Thursday, May 19, 2011

The Farmer Gets the Soil Ready and Begins Planting...

The Farmer Gets the Soil
Ready & Begins Planting...
Twilight Project Updates 2011 / 3

After completing the building of the raised beds... more luck came our way: the weather cleared from rains long enough for the ground to dry up a bit, our local recycling center had organic compost soil ready to go and my friend Leo was available with his dump truck to fetch & deliver some 30 yards of it !

Its dark, rich, & moist and this black gold is full of yummy nitrogen and organic matter.

We also got a delivery of 3/8" volcanic rock, a local resource which we are fortunate to have... the red rock is light, porous and is a wonderful material to have on hand, either as an aggregate mix for the soil or as a mulch ground cover.

Before proceeding with filling the raised beds... the bottom of each interior is lined with a weed block fabric then aviary/gopher wire on top of that... both layers are stapled into place.

This preventative measure goes hand in hand with one of my personal philosophies: "If you build it, they will come". Best to be ready ahead of time !

Half the height of raised bed is filled with organic compost soil...

... then a layer of peat moss and crushed volcanic rock is added...

... then mixed thoroughly with a garden fork...

More compost soil is added on top... plus an appropriate amount of gypsum powder, a natural element which makes a
wonderful soil conditioner, enhancer and balancer.

Everything is mixed thoroughly, with never a foot step on the beds... I've been told that any compaction of the soil is the death of it... so... its real important to keep it as 'fluffy' as possible. Holding ones breath is unnecessary but the rule about compaction is pretty strict !

Chopped up straw makes the best top layer of all, an excellent mulch for all seasons !

The beds are almost ready to be planted... but because birds can be very rough on newly planted areas: by eating up the seeds / sprouts... or in their search for worms can unearth the plant roots... or worst ? outright stealing the produce (gasp!)... a framework for bird netting is built for each of the 9 raised beds.

With 2" x 2" timbers which Bruce created / ripped from our stash of wider reclaimed lumber planks... length wide framework for the sides of the beds are created & screwed into place... then covered with a plastic bird netting.

Once the beds are planted... then the ends of the bird netting are screwed into place.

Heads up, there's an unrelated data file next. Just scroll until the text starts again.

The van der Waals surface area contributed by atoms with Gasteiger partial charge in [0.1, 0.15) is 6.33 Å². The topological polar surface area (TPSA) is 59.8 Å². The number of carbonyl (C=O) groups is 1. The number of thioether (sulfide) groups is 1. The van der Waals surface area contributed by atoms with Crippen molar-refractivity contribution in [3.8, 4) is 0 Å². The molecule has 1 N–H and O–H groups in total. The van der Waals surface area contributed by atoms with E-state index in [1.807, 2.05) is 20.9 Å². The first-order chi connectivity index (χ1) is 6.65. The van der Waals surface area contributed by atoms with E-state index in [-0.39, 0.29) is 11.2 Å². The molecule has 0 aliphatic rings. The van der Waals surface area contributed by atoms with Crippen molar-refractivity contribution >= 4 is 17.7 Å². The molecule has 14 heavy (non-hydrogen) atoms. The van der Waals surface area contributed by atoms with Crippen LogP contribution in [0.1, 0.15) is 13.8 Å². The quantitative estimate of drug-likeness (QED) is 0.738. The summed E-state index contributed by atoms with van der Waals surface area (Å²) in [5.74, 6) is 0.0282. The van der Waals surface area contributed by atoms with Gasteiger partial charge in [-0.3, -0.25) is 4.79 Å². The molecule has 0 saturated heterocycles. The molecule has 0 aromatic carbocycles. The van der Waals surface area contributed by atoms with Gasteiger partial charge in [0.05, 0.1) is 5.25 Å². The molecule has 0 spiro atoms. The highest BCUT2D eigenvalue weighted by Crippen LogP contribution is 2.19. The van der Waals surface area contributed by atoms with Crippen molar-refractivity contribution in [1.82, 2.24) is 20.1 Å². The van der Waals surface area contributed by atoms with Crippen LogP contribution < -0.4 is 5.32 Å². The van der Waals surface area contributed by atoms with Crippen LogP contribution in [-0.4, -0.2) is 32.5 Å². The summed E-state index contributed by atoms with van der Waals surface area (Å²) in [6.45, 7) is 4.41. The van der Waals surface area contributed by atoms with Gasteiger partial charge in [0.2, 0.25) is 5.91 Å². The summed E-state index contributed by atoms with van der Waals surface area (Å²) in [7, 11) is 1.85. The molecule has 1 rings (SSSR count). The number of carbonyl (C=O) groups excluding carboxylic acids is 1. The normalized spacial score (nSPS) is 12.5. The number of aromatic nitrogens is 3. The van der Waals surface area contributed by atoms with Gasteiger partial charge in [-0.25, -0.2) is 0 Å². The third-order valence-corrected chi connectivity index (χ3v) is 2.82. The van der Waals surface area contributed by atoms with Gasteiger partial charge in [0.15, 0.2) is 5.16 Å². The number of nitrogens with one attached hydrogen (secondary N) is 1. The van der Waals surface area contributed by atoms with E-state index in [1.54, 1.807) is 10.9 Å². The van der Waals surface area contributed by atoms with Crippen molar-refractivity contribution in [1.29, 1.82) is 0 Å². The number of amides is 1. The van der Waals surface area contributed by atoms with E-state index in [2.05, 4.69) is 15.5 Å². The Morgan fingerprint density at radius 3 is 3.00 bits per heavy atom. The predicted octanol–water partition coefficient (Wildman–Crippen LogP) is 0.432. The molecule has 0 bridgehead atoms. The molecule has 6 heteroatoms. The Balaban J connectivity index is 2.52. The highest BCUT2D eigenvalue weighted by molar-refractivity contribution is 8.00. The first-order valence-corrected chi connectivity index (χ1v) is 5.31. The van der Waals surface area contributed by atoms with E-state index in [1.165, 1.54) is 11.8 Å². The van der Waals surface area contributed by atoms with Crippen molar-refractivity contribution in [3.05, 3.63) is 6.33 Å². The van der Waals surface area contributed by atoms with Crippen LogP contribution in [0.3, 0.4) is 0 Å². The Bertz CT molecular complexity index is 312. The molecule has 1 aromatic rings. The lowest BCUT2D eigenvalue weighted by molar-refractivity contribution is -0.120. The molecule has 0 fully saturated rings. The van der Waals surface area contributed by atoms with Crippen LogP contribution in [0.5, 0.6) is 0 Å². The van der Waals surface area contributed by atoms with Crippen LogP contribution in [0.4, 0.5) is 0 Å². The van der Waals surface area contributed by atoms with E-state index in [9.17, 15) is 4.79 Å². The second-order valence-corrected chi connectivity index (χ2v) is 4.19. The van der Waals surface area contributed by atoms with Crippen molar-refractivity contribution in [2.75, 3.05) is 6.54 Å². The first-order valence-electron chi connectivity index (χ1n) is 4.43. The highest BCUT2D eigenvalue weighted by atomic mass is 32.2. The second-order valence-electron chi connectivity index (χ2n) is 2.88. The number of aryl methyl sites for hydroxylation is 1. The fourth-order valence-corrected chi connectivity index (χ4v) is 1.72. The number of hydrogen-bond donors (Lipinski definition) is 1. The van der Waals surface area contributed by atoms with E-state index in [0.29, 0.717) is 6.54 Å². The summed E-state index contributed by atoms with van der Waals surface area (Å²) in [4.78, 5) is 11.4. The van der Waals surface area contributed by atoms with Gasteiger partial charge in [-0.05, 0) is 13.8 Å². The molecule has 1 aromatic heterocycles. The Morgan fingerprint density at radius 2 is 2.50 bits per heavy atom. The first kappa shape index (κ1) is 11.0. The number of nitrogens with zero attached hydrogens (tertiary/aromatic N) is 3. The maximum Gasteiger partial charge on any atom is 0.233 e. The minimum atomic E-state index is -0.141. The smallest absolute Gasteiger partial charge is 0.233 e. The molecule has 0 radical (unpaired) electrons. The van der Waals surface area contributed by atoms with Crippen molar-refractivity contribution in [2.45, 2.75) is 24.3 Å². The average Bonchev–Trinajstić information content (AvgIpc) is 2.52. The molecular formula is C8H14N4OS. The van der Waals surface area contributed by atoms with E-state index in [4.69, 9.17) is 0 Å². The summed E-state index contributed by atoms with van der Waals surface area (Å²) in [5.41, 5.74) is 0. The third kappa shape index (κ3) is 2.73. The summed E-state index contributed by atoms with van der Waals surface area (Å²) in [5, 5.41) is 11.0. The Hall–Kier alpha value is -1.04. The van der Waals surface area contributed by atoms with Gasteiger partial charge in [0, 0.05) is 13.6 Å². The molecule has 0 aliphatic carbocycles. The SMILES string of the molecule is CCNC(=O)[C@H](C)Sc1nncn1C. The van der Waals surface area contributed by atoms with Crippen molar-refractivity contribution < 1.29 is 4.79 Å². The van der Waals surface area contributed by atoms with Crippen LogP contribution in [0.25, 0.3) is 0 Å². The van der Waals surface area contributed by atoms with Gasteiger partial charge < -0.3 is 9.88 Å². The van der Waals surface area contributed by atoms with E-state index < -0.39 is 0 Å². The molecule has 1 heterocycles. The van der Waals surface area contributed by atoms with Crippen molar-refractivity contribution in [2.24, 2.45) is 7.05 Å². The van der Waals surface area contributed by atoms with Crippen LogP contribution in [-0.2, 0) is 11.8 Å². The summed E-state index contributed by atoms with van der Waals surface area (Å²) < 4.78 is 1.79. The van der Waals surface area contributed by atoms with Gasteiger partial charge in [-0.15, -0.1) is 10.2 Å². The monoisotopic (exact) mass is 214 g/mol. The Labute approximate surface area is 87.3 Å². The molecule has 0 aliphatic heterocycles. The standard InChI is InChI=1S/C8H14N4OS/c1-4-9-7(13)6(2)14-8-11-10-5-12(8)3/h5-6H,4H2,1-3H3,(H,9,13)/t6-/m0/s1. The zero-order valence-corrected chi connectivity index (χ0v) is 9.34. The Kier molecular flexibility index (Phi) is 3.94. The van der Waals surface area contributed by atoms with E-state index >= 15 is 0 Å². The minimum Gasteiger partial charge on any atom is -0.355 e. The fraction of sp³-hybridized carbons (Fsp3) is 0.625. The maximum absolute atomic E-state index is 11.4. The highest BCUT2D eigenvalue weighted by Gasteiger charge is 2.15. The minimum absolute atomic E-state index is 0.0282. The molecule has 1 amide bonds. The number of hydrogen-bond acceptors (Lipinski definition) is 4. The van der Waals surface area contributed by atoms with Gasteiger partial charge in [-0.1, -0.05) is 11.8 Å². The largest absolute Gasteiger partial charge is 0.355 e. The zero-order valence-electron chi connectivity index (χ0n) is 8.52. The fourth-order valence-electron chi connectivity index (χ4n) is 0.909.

Voila, the beds are now ready to be planted !

Except... WAIT... our farmer has to create a custom blend of organic nutrients which he drops at the bottom of each hole & mixes in with the swirl of his hand -THEN- the wee plant is placed and surrounded with soil then straw. (phew!)

The mix and contents of Bruce's nutrient blend depends upon the type of plant that is being put into the ground. Three elements are always present: NPK: nitrogen, phosphorous, potassium. The majority of vegetables get all of those in equal amounts but things like greens need higher nitrogen whilst root crops need higher phosphorous.

Bed #2 sure looks delicious, today... lots of greens to feast on soon... kale, collards, mustard, arugula, spinach & lettuce !

Sure looks yummy, doesn't it ?


  1. Wow! I need to do that, I love raised beds, and we have some really bad invasive weeds. I hadn't thought of stapling the weed barrier to the undersides of the raised beds, very smart!

  2. I am SO impressed! Good thing I'm not your neighbor - I'd be drooling on your greens!

  3. Wow wow wow... lots of love and tender care went into the beds. Thanks for sharing your labors here. They not only look productive, but these beds are so pretty... even without the yummy greens! Tee hee! YAY for summer gardens. Our greens bed is looking fabulous, and tonight... fresh salad with pears from our 2010 crop of pears! Mmmm mmmm. Life is good.

  4. great job on the blog posts, I am just now starting to poke my seeds into the ground, still have a little snow on the mountain peaks which the "old timers" say to wait for.. it has to be gone so we don't get caught by a late spring frost which would wipe out any new plants, which is what happened to a lot of floks around here last year when they staryed to early in our false spring..It all looks marlvelous, what a blessing Bruce has been for you!!.


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